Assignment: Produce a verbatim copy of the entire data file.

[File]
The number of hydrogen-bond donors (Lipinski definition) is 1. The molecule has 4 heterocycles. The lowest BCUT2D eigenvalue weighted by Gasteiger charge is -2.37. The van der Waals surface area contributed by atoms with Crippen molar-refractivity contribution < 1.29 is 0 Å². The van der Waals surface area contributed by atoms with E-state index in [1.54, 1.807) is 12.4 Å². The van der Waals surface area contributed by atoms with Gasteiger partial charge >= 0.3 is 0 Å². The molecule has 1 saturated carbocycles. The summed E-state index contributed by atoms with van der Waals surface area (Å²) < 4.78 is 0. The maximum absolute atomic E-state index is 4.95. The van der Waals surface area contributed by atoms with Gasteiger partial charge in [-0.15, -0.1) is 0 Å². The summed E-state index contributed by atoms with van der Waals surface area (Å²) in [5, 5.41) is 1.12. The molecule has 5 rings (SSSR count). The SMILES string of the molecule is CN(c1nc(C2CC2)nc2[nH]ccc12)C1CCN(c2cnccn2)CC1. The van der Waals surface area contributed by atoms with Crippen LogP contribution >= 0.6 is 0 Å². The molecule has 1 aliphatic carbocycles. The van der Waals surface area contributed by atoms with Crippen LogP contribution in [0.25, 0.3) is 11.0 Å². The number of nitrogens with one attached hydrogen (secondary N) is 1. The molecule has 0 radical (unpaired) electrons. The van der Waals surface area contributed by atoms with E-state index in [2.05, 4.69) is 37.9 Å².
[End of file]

The number of hydrogen-bond donors (Lipinski definition) is 1. The molecule has 4 heterocycles. The lowest BCUT2D eigenvalue weighted by Gasteiger charge is -2.37. The van der Waals surface area contributed by atoms with Crippen molar-refractivity contribution < 1.29 is 0 Å². The van der Waals surface area contributed by atoms with E-state index in [1.54, 1.807) is 12.4 Å². The van der Waals surface area contributed by atoms with Gasteiger partial charge >= 0.3 is 0 Å². The molecule has 1 saturated carbocycles. The summed E-state index contributed by atoms with van der Waals surface area (Å²) < 4.78 is 0. The maximum absolute atomic E-state index is 4.95. The van der Waals surface area contributed by atoms with Gasteiger partial charge in [-0.15, -0.1) is 0 Å². The summed E-state index contributed by atoms with van der Waals surface area (Å²) in [5, 5.41) is 1.12. The molecule has 5 rings (SSSR count). The SMILES string of the molecule is CN(c1nc(C2CC2)nc2[nH]ccc12)C1CCN(c2cnccn2)CC1. The van der Waals surface area contributed by atoms with Crippen LogP contribution >= 0.6 is 0 Å². The molecule has 1 aliphatic carbocycles. The van der Waals surface area contributed by atoms with Crippen LogP contribution in [0.25, 0.3) is 11.0 Å². The number of nitrogens with one attached hydrogen (secondary N) is 1. The molecule has 0 radical (unpaired) electrons. The van der Waals surface area contributed by atoms with E-state index in [2.05, 4.69) is 37.9 Å².